True West Historical Society

Official Site of True West Magazine, Since 1953

January 27, 2014

I met Hans Olson at Janie's after work on Friday to jam on the soundtrack for "The 66 Kid." Hans and I go way back and he has the perfect, bluesy-rock touch for the sound I'm looking for. He asked me about certain lyrics I had sent him and what the significance was.

 

Mo-ped Mamas at the Snow-Cap Drive-in

Uptight boyfriends, 'Where the hell you been?'

 

And, so, I told him. I predict it's all going to be Bitchin' with a capital B.

 

Worked all weekend on Signature Five, lining out copy, illustrations and photos. Found early photos of the Radinas in Saginaw, Michigan and called Grandma Betty to interview her on when exactly they came to Arizona (August, 1958) and how she felt about the move: "Very traumatic."

 

Here is the view this morning at Command Central.

 

 

Command Central for Sig #5, 6 a.m. at the breakfast table

 

Check out those finished pages in yellow. Feels good. Only eight more to go. The photos at left, center are the Michigan photos of the Radinas, the sketchbook details notes on going to The Rainbow Ball in sixth grade, when the high school girls towered over me. The clipped True West Moment at upper right will appear in the book in Sig 12, the bio on Andy Devine, clipped from the Arizona Republic and written by John Stanley, will help me write my version of Jingles as a Legend of the Road, and an in progress roadscape twisting the horizon into a crazy vanishing point.

 

"The pay in Arizona in those days was terrible. We started running out of money so I got a job at Saint Joe's Hospital. I got my first paycheck for two weeks and it was for about $200, less than half of what I would have made in Michigan."

—Betty Radina

Views: 136

Comment by Wolfgang on January 27, 2014 at 9:49am

Bob . . . . me thinks you are working toooo hard.    :)

 

. . . but as long as it is fun . . . . keep doing it.  

Comment by Mundo Osterberg on January 27, 2014 at 7:24pm

Do you, Hans or Joe remember The Goose Creek Symphony, they put Phoenix on the map for I think 3 months.

Comment by Bob Boze Bell on January 28, 2014 at 6:34am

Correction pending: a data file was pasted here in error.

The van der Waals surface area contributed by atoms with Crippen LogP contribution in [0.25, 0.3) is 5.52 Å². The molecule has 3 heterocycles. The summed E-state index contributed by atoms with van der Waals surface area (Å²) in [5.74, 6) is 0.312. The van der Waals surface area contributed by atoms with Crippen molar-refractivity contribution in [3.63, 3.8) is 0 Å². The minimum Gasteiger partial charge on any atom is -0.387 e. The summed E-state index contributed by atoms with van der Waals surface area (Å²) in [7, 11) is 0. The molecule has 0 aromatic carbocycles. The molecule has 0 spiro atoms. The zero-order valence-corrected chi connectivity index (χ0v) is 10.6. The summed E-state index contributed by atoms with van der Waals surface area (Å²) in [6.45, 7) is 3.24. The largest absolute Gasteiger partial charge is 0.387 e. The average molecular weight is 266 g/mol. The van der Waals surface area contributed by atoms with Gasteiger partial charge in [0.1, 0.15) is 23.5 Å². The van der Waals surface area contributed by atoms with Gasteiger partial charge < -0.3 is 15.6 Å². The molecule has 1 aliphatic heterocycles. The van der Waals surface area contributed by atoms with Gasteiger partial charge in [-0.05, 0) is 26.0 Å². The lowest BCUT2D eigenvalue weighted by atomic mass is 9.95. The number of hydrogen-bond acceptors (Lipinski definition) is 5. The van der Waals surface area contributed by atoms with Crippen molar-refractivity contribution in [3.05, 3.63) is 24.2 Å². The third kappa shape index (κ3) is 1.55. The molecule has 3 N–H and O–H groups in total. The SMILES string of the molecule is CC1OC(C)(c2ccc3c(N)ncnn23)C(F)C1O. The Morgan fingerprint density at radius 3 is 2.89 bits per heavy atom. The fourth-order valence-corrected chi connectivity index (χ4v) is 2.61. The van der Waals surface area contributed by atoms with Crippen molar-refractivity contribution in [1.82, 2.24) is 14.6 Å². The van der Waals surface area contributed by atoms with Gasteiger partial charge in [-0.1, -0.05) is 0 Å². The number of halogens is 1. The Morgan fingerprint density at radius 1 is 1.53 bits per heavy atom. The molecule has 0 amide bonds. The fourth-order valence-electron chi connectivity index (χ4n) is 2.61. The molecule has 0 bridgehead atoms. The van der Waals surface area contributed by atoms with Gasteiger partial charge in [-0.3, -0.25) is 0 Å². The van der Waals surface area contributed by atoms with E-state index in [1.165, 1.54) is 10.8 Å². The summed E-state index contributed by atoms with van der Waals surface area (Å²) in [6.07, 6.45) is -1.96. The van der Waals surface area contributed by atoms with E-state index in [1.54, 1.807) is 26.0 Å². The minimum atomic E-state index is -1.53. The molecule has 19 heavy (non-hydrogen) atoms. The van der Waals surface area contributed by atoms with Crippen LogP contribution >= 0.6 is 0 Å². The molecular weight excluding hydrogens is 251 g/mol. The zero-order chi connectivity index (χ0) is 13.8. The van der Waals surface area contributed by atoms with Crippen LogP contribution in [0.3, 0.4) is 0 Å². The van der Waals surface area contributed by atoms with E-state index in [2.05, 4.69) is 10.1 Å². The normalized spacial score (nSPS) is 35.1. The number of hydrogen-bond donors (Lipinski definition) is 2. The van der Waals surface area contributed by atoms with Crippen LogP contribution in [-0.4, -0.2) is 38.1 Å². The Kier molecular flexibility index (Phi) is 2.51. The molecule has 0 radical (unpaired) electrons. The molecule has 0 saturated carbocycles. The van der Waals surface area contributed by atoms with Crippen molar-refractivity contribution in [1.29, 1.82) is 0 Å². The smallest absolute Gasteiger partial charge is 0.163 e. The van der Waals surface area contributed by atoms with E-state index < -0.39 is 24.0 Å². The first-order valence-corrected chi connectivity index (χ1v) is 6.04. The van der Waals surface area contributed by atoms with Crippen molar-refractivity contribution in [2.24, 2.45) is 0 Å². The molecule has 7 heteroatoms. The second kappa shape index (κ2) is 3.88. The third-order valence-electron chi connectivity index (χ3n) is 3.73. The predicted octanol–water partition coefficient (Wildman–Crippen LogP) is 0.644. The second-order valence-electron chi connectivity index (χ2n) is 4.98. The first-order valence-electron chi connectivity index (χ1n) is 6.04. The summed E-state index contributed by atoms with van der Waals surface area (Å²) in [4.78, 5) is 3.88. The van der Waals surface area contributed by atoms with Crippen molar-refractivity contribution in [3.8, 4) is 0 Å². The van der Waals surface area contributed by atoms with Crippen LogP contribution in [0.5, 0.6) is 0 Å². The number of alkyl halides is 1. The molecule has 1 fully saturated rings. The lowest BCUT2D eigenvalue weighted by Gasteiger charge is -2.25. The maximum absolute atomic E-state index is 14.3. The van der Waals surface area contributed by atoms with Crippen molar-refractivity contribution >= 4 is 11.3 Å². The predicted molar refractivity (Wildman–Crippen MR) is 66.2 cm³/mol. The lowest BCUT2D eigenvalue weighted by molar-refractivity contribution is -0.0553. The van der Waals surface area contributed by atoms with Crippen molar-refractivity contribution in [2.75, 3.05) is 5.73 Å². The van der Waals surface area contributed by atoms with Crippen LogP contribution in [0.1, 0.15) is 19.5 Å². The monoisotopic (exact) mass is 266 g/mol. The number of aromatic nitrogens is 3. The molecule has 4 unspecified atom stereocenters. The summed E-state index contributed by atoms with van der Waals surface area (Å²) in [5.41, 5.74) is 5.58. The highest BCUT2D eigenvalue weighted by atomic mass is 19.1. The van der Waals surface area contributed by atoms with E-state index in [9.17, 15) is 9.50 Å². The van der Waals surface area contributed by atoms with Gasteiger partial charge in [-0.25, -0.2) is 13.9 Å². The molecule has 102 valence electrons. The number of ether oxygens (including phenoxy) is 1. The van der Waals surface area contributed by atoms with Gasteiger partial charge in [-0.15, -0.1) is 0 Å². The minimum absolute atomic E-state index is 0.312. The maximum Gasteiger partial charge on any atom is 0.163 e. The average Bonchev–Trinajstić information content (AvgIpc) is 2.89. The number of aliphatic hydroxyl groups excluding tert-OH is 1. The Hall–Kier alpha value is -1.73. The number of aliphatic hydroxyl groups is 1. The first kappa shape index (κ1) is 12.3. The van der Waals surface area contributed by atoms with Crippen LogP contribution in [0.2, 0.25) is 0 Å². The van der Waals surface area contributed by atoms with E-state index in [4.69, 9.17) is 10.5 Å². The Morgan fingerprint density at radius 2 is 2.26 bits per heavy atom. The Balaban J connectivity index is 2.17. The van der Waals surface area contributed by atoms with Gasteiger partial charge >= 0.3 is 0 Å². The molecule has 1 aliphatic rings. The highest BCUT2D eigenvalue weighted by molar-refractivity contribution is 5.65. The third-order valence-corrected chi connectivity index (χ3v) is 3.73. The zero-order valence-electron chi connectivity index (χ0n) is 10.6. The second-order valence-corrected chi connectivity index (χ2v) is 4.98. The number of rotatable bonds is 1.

Yes, I remember Goose Creek very well. In fact, one of the bands I was in opened for them in Tempe. Their manager, George Laibe (The Laib Man) worked for me several years ago as a sales person. He was also, for a time, Willie and Waylon's manager and he has great stories.

Comment by Gold Lady on January 28, 2014 at 8:19am

Bob, your Not-So-Gentle-Tamer statue is the What is it? question of the week in the Prescott newspaper-

http://dcourier.com/main.asp?SectionID=74&SubSectionID=514&...

Comment by Margaret-Anne Moore on February 1, 2014 at 1:16pm

Is the Snow Cap Drive in still there.  We may go through that area this summer, and I would like to  stop there.

Comment by Bob Boze Bell on February 1, 2014 at 4:36pm

Yes, the Snow Cap Drive-in still stands. Out of all the casualties on the road, it is through the sheer persistence of the Delgadio family that it continues to defy gravity. Down the street, the Copper Cart is gone, after a half century of surviving, but the Snow Cap still stands.

Comment by Margaret-Anne Moore on February 1, 2014 at 5:20pm

Speaking of buildings  "defying gravity"--I believe it was Eastman who stated that when President Harry Truman came into office that the second floor of the White House was still on top of the first floor only  "by force of habit."  Many people do not realize that the Truman's never actually lived in the White House, according to an interview with the former President some years after he left office.  During his Presidency, the Executive Mansion was being completely restored, and the Trumans actually resided in the Blair House.

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